Sandal Firm Says Suit Over Fruit Trim Is the Pits : Trademarks: Two Left Feet vows to fight giant Fruit of the Loom, which contends that the West Hollywood firm infringes on its well-known symbol.

TIMES STAFF WRITER

Fruit of the Loom, the giant apparel maker best known for ads featuring dancing men in fruit costumes, has filed a trademark infringement suit against a West Hollywood maker of fruit-festooned beach sandals and bustiers.

The suit, filed late last week in U.S. District Court in Los Angeles, alleges that Two Left Feet's "Fruit Flops" sandals and "Fruit Cups" bustiers are likely to cause confusion with Fruit of the Loom products. The suit demands that Two Left Feet stop using the word fruit in the names of its products.

Ken Girouard, founder and president of Two Left Feet, said he has hired an attorney and intends to defend himself against Fruit of the Loom's allegations. Girouard contends that there is no confusion between his trendy accessories and Fruit of the Loom's underwear and apparel because Girouard's expensive creations sell primarily in resort gift shops and upscale boutiques.

"I've worked too hard on this business. I'm going to fight them," said Girouard, a former Madison Avenue advertising executive whose job dried up a few years ago when his agency lost a major client. He founded Two Left Feet about two years ago and now has eight contract workers producing beach sandals, brassieres and beach bags--all decorated with artificial fruit.

"I don't feel like I'm infringing on their trademark by using the word fruit, " Girouard said. "I would like to see their books, so they can prove I'm hurting them financially."

Floyd Mandell, a Chicago attorney representing Bowling Green, Ky.-based Fruit of the Loom, said Girouard's ads were brought to Fruit of the Loom's attention a few months ago. He said Fruit of the Loom made several attempts to settle the matter out of court.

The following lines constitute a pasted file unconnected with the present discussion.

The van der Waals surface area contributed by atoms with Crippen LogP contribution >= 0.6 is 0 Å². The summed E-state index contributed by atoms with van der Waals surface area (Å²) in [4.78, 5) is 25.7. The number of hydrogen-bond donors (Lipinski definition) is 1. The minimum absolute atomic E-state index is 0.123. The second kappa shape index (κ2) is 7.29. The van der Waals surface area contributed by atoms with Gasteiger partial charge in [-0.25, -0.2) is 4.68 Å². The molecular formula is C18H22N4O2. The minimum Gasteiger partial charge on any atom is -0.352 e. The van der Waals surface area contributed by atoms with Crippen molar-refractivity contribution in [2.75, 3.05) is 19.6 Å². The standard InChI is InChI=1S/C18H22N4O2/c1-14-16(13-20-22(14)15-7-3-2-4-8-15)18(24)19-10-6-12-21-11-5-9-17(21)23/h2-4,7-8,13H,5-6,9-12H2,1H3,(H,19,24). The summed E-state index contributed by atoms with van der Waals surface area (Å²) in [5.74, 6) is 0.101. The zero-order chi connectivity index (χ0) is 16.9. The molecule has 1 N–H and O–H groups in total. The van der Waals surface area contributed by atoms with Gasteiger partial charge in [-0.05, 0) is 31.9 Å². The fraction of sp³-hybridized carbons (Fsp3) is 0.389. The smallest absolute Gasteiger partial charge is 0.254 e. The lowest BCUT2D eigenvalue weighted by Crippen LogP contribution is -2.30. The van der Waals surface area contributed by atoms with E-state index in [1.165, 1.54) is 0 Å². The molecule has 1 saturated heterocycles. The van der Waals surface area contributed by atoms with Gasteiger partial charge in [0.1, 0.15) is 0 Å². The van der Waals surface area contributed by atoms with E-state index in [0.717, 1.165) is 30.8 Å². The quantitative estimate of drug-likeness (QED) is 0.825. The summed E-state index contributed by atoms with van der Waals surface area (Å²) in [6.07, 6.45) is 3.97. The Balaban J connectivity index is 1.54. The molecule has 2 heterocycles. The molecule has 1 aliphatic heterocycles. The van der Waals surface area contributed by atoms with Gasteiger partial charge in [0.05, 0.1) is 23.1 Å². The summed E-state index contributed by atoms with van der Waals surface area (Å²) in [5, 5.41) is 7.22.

Mandell contends that Girouard first said he would consider settling out of court and would need about $1,000 to change his labels. "Then he retained a second set of attorneys, and the costs escalated to $200,000," Mandell said. "We felt that since his out-of-pocket costs had escalated 200 times in two weeks, it was not appropriate to discuss a settlement."

Mandell said Fruit of the Loom has filed various lawsuits for many years to protect its name and fruit trademark. He said Girouard's use of the word fruit constitutes a "dilution of the company's most important asset"--its name.

Mandell said Fruit of the Loom does not want to put Two Left Feet out of business.

"We don't have any problem with him describing his product as having fruit on it," said Mandell, adding that "our client has used the word fruit, standing alone, for years."

Girouard said the $1,000 figure he first gave Fruit of the Loom reflected only the cost of printing new labels.

He said his new attorney recomputed the out-of-pocket costs based on several factors, including the publicity generated for the products through numerous newspaper, magazine and television features. "I have worked for two years to build up my company to where it is, and I have equity in the name," said Girouard, who created the first pair of Fruit Flops by decorating a cheap pair of rubber sandals with plastic fruit and toys.

Today, the sandals retail for about $45 a pair. Based on their success, Girouard now manufactures the other products.

"When I was a kid, I got in trouble for using the f word," said Girouard. "Now I'm getting in trouble for using it again--but the f stands for fruit."

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